Published On: April 27th, 20246.7 min read

RSpec is one of the most popular Ruby testing library. Its idea of the testing application is behavior testing rather than testing only specific methods.

FactoryGirl helps to create test data which is needed for writing tests. It builds instances of models for using in test scenarios. In factories, we define how to build the instances.

Installation and configuration:

In order to use RSpec with FactoryGirl in your rails application you have to add the following gems to your Gemfile:

group :development, :test do
  gem ‘factory_girl_rails’
  gem ‘rspec-rails’

Then run ‘bundle install’ from your project root path in a terminal window.

You can install the gems manually from your shell, by running:

gem install factory_girl_rails
gem install rspec-rails

Run the following command to initialize the spec/ directory (where specs will reside):

rails generate rspec:install

It will add the following files which will be used for rspec configuration:

Use the ruby on rails RSpec command to run your specs:

bundle exec rspec

By default, the above command will run all *_spec.rb files under spec directory.
You can run only a subset or a single spec file by the following command:

# Run model specs
bundle exec rspec spec/models

# Run user model specs
bundle exec rspec spec/models/user_spec.rb

# Run specs for ProductsController
bundle exec rspec spec/controllers/products_controller_spec.rb

# Run spec on line 7 of ProductsController
bundle exec rspec spec/controllers/products_controller_spec.rb:7

To include all the default strategies provided (#build, #create, #build_stubbed and #attributes_for), as well as the complimentary *_list methods for FactoryGirl, add the following code to your spec/support/factory_girl.rb directory:

# spec/support/factory_girl.rb
RSpec.configure do |config|
 Config.include FactoryGirl::Syntax::Methods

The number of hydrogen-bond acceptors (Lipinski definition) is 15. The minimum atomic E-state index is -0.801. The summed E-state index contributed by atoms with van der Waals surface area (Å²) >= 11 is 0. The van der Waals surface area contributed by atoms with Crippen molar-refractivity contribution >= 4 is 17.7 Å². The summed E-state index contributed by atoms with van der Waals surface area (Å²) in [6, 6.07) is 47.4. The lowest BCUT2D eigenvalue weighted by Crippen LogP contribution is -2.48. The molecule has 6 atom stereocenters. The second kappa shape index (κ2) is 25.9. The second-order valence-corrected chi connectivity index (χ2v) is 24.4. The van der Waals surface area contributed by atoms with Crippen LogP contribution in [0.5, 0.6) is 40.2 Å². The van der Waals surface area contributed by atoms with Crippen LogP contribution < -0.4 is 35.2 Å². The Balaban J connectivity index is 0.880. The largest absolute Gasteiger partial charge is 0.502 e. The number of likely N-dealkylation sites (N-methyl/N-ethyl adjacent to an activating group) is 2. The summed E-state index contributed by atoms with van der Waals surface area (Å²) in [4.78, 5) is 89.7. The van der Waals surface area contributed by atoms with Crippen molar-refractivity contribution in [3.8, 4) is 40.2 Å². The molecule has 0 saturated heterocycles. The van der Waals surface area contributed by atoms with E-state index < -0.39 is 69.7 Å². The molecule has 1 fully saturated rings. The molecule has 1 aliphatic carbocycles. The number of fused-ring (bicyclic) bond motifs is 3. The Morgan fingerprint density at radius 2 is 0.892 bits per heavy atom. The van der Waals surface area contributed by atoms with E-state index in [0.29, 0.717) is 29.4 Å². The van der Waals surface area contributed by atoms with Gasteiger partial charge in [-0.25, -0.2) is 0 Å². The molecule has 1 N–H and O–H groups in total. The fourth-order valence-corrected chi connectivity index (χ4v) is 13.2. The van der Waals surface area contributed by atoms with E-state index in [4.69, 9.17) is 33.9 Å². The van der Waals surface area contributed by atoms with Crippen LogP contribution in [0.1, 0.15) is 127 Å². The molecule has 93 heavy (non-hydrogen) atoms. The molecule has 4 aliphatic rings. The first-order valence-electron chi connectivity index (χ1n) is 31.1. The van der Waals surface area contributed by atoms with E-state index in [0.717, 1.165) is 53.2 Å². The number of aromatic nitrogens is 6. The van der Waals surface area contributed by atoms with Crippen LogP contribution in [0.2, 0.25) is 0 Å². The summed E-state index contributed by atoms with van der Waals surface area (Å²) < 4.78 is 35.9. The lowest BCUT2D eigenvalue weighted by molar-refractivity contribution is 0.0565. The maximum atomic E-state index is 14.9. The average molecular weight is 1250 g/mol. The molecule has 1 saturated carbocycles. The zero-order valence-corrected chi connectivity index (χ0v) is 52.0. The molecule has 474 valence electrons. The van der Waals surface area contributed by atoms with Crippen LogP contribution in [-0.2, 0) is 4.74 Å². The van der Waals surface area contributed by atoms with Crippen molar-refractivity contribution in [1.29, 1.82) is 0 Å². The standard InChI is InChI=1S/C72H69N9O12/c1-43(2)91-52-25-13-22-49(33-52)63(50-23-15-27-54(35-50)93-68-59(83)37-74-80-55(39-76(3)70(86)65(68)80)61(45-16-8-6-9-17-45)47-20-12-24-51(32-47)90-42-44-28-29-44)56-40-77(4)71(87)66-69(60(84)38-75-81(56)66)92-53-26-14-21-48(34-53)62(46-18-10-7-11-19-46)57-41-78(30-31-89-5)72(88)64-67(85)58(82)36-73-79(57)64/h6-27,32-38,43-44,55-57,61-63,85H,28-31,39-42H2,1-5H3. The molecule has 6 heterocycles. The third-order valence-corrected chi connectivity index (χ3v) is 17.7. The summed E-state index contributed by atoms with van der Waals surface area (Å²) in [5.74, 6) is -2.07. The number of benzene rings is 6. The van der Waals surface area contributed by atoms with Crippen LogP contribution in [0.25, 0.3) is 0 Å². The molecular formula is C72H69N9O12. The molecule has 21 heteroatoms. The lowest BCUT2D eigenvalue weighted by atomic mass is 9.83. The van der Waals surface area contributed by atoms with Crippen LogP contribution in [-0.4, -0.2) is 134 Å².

Enable the autoloading of the support directory by uncommenting the following line in your spec/rails_helper.rb:

Dir[Rails.root.join(‘spec/support/**/*.rb’)].each { |f| require f }

Model testing:

RSpec model spec entirely tests the state and behavior of an object. A model spec ensures the proper functioning of a class and its associated relations, as a real-world application will contain innumerable class containing associations with other classes.

Shoulda Matchers is a gem, providing one-liner common Rails functionality tests. After adding shoulda-matchers in Gemfile, include, require ‘shoulda/matchers’ in rails_helper.rb file, in order to access it in model specs.

require ‘rails_helper’

RSpec.describe Sector, type: :model do
 context 'validations' do
   it { should validate_presence_of(:name) }
   it { should allow_nil(:address) }

 context 'associations' do
   it { should belong_to(:industry) }
   it { should have_many(:sub_sectors).dependent(:restrict_with_exception) }

For validation, we can also call various shoulda-matchers methods such as, validate_numericality_of, validate_uniqueness_of, allow_value, allow_blank, ensure_inclusion_of, ensure_length_of, validate_acceptance_of (for boolean values), validate_confirmation_of (matches two values), etc.

Similarly, for association we can also use, have_and_belong_to_many, accept_nested_attributes_for, etc.

Controller testing:

Along with CRUD operations, a controller contains various methods that need to be tested in order to ensure a rigid and well-designed application. For any application that contains user roles, the login must be done at the beginning of a controller spec.

The login is done using Rails Device and UserFactory is setup in the following way. ‘confirmed_at’ should be added, if the user account needs a verification to sign in.

FactoryGirl.define do
  factory :user do
  sequence(:email) { |n| "user#{n}" }
  name 'TestName'
  password '123456'
  password_confirmation '123456'
  role 'admin'

Generate controller_macros.rb file inside spec/support, which contains the method for signing in and later this is called before every controller test.

module ControllerMacros
  def login_user
   before(:each) do
    @request.env["devise.mapping"] = Devise.mappings[:user]
    user = FactoryGirl.create(:user)